Carlson says that the contents of a hope chest were originally supplied by the mother of the soon-to-be bride. Mothers sometimes give daughter family heirlooms and precious, personalized gifts as part of the tradition. The process of filling a hope chest was a fun bonding activity between the mother and daughter, one that’s still very much cherished today. “Women of the silent generation often bought yardage and sewed the sheets, tea towels, and clothes themselves, rather than buying and collecting items,” declares Fraise.
The 1944 edition of Emily Post’s Etiquette defined the trousseau as “the prettiest possible assortment of lace-trimmed lingerie, tea gowns, bed sacques, pajamas, or whatever may be thought essentially becoming.” Hope chests started housing private house clothes meant for the husband’s eyes only.
Ricki Lewis, who helps brides plan their weddings with her company Special Event Genie, recommends these items for a hope chest: veil, honeymoon lingerie and wardrobe, set of linens (two napkins and a tablecloth), china & flatware for the married couple’s dinners together in their new home, one set of cookware, one set of sheets, a blanket, one set of towels, and any valuable antique items from ancestors that can fit inside. Lewis adds that, in keeping with bridal tradition, something old, something, new, something borrowed and something blue should also be placed in the chest.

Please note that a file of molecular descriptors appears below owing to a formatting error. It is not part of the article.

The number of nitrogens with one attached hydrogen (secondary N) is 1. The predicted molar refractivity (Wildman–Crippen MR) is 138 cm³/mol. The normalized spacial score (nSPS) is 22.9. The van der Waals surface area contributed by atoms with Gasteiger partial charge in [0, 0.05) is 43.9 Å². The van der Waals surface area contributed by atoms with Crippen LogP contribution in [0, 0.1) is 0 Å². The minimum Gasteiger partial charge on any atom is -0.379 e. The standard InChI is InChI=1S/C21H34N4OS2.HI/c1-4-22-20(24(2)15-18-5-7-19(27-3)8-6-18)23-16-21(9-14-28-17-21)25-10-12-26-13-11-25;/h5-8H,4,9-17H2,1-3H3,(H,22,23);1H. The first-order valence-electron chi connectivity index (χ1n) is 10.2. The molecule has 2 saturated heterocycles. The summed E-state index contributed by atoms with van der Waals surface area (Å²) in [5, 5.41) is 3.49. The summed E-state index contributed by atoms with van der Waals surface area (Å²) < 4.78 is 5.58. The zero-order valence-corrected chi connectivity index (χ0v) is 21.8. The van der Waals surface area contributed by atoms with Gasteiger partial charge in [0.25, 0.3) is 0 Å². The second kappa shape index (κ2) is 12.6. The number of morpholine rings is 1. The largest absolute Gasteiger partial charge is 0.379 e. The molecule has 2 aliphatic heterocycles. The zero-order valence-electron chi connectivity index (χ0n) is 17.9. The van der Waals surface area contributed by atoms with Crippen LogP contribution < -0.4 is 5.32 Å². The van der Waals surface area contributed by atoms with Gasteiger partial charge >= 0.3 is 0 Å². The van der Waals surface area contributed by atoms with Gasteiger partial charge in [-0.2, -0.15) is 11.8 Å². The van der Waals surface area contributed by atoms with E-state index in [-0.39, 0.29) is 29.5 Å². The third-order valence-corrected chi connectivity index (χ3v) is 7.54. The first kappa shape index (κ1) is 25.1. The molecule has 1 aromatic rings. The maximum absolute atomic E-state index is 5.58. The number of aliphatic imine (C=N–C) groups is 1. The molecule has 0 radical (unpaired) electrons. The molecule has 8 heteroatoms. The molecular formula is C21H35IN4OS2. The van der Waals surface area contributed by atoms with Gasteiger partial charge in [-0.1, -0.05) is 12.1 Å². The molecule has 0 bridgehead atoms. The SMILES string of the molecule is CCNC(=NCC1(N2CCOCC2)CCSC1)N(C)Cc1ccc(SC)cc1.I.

What’s inside a hope chest has continued to evolve through the years. These days, anything goes, but the contents should always be something that the bride can enjoy within her new marriage.
Hope Chest FAQs
Can a bride start a hope chest when she gets engaged?
Brides can start their own hope chest at any point before her wedding, and they can do it their own way. Collecting special, sentimental things can be a way to commemorate this unique time in one’s life. Amy Vanderbilt’s Etiquette declared in 1952 that a girl who wants a hope chest is more likely to consider one when she gets engaged. That has continued to prove true in the decades since this new trend started.
Who buys the hope chest?
Parents traditionally bought the hope chest for their daughters. Nowadays, it’s also acceptable for young women to buy their own hope chest, and sometimes family or friends gift one to the bride-to-be after she announces her engagement.
Who purchases the items for the hope chest?